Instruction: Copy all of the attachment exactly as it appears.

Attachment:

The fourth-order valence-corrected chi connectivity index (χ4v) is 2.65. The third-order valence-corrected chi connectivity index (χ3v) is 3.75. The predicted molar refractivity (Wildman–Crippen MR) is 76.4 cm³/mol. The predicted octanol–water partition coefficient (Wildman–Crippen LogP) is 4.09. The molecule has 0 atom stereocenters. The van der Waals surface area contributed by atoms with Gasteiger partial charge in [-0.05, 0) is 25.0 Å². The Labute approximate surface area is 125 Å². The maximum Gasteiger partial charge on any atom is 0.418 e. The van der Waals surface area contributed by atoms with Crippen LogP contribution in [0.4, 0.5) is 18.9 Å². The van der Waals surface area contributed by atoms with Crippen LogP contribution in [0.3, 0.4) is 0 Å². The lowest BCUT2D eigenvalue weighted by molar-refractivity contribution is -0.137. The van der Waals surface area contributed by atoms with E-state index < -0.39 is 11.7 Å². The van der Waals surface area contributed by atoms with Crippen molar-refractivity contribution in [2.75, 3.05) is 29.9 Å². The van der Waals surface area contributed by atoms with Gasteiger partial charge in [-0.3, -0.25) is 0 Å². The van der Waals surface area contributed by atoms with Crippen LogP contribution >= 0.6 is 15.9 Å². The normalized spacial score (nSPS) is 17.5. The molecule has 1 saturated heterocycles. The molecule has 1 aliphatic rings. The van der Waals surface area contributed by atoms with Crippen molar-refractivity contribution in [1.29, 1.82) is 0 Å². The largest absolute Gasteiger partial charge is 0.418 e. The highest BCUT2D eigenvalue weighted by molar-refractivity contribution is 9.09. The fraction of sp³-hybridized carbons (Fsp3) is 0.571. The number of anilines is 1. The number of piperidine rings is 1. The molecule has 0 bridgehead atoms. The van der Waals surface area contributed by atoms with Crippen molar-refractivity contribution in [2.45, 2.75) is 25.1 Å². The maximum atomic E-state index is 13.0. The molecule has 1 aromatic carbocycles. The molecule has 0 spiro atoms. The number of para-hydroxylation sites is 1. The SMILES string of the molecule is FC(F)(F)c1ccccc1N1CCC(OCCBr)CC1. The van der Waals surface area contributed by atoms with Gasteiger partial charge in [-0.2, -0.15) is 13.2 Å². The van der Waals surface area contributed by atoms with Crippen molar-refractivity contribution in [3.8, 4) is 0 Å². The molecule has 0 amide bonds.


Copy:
The fourth-order valence-corrected chi connectivity index (χ4v) is 2.65. The third-order valence-corrected chi connectivity index (χ3v) is 3.75. The predicted molar refractivity (Wildman–Crippen MR) is 76.4 cm³/mol. The predicted octanol–water partition coefficient (Wildman–Crippen LogP) is 4.09. The molecule has 0 atom stereocenters. The van der Waals surface area contributed by atoms with Gasteiger partial charge in [-0.05, 0) is 25.0 Å². The Labute approximate surface area is 125 Å². The maximum Gasteiger partial charge on any atom is 0.418 e. The van der Waals surface area contributed by atoms with Crippen LogP contribution in [0.4, 0.5) is 18.9 Å². The van der Waals surface area contributed by atoms with Crippen LogP contribution in [0.3, 0.4) is 0 Å². The lowest BCUT2D eigenvalue weighted by molar-refractivity contribution is -0.137. The van der Waals surface area contributed by atoms with E-state index < -0.39 is 11.7 Å². The van der Waals surface area contributed by atoms with Crippen molar-refractivity contribution in [2.75, 3.05) is 29.9 Å². The van der Waals surface area contributed by atoms with Gasteiger partial charge in [-0.3, -0.25) is 0 Å². The van der Waals surface area contributed by atoms with Crippen LogP contribution >= 0.6 is 15.9 Å². The normalized spacial score (nSPS) is 17.5. The molecule has 1 saturated heterocycles. The molecule has 1 aliphatic rings. The van der Waals surface area contributed by atoms with Crippen molar-refractivity contribution in [1.29, 1.82) is 0 Å². The largest absolute Gasteiger partial charge is 0.418 e. The highest BCUT2D eigenvalue weighted by molar-refractivity contribution is 9.09. The fraction of sp³-hybridized carbons (Fsp3) is 0.571. The number of anilines is 1. The number of piperidine rings is 1. The molecule has 0 bridgehead atoms. The van der Waals surface area contributed by atoms with Crippen molar-refractivity contribution in [2.45, 2.75) is 25.1 Å². The maximum atomic E-state index is 13.0. The molecule has 1 aromatic carbocycles. The molecule has 0 spiro atoms. The number of para-hydroxylation sites is 1. The SMILES string of the molecule is FC(F)(F)c1ccccc1N1CCC(OCCBr)CC1. The van der Waals surface area contributed by atoms with Gasteiger partial charge in [-0.2, -0.15) is 13.2 Å². The van der Waals surface area contributed by atoms with Crippen molar-refractivity contribution in [3.8, 4) is 0 Å². The molecule has 0 amide bonds.